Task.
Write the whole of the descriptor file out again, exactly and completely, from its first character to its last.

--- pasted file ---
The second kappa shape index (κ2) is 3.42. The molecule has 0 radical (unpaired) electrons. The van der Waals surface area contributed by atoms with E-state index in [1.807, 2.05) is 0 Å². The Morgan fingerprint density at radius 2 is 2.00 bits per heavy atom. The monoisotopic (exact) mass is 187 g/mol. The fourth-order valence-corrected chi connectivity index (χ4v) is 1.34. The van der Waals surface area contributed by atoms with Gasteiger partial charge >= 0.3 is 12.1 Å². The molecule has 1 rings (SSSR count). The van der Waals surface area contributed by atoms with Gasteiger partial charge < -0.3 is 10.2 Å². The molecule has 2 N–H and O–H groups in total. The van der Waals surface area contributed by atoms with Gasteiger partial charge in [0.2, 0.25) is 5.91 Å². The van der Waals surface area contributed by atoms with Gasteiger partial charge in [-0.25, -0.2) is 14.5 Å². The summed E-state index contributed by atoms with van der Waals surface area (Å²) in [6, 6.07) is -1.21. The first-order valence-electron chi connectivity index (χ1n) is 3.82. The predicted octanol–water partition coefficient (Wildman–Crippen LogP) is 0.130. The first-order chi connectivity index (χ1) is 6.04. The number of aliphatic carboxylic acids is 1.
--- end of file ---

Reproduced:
The second kappa shape index (κ2) is 3.42. The molecule has 0 radical (unpaired) electrons. The van der Waals surface area contributed by atoms with E-state index in [1.807, 2.05) is 0 Å². The Morgan fingerprint density at radius 2 is 2.00 bits per heavy atom. The monoisotopic (exact) mass is 187 g/mol. The fourth-order valence-corrected chi connectivity index (χ4v) is 1.34. The van der Waals surface area contributed by atoms with Gasteiger partial charge >= 0.3 is 12.1 Å². The molecule has 1 rings (SSSR count). The van der Waals surface area contributed by atoms with Gasteiger partial charge < -0.3 is 10.2 Å². The molecule has 2 N–H and O–H groups in total. The van der Waals surface area contributed by atoms with Gasteiger partial charge in [0.2, 0.25) is 5.91 Å². The van der Waals surface area contributed by atoms with Gasteiger partial charge in [-0.25, -0.2) is 14.5 Å². The summed E-state index contributed by atoms with van der Waals surface area (Å²) in [6, 6.07) is -1.21. The first-order valence-electron chi connectivity index (χ1n) is 3.82. The predicted octanol–water partition coefficient (Wildman–Crippen LogP) is 0.130. The first-order chi connectivity index (χ1) is 6.04. The number of aliphatic carboxylic acids is 1.